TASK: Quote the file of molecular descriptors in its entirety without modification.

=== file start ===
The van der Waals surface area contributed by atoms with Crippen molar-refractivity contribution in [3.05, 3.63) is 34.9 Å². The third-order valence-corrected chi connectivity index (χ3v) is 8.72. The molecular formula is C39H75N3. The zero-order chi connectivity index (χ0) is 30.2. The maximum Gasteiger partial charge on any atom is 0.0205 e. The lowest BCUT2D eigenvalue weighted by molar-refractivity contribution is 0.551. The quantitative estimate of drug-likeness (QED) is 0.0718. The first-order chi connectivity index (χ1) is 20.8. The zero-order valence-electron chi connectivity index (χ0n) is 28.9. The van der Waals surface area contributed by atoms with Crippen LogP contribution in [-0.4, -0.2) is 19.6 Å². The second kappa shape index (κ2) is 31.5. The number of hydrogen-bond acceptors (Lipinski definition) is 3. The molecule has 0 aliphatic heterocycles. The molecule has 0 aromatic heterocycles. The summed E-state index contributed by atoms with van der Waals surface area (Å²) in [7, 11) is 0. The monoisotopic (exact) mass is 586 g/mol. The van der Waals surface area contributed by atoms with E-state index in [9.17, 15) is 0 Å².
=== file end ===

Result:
The van der Waals surface area contributed by atoms with Crippen molar-refractivity contribution in [3.05, 3.63) is 34.9 Å². The third-order valence-corrected chi connectivity index (χ3v) is 8.72. The molecular formula is C39H75N3. The zero-order chi connectivity index (χ0) is 30.2. The maximum Gasteiger partial charge on any atom is 0.0205 e. The lowest BCUT2D eigenvalue weighted by molar-refractivity contribution is 0.551. The quantitative estimate of drug-likeness (QED) is 0.0718. The first-order chi connectivity index (χ1) is 20.8. The zero-order valence-electron chi connectivity index (χ0n) is 28.9. The van der Waals surface area contributed by atoms with Crippen LogP contribution in [-0.4, -0.2) is 19.6 Å². The second kappa shape index (κ2) is 31.5. The number of hydrogen-bond acceptors (Lipinski definition) is 3. The molecule has 0 aliphatic heterocycles. The molecule has 0 aromatic heterocycles. The summed E-state index contributed by atoms with van der Waals surface area (Å²) in [7, 11) is 0. The monoisotopic (exact) mass is 586 g/mol. The van der Waals surface area contributed by atoms with E-state index in [9.17, 15) is 0 Å².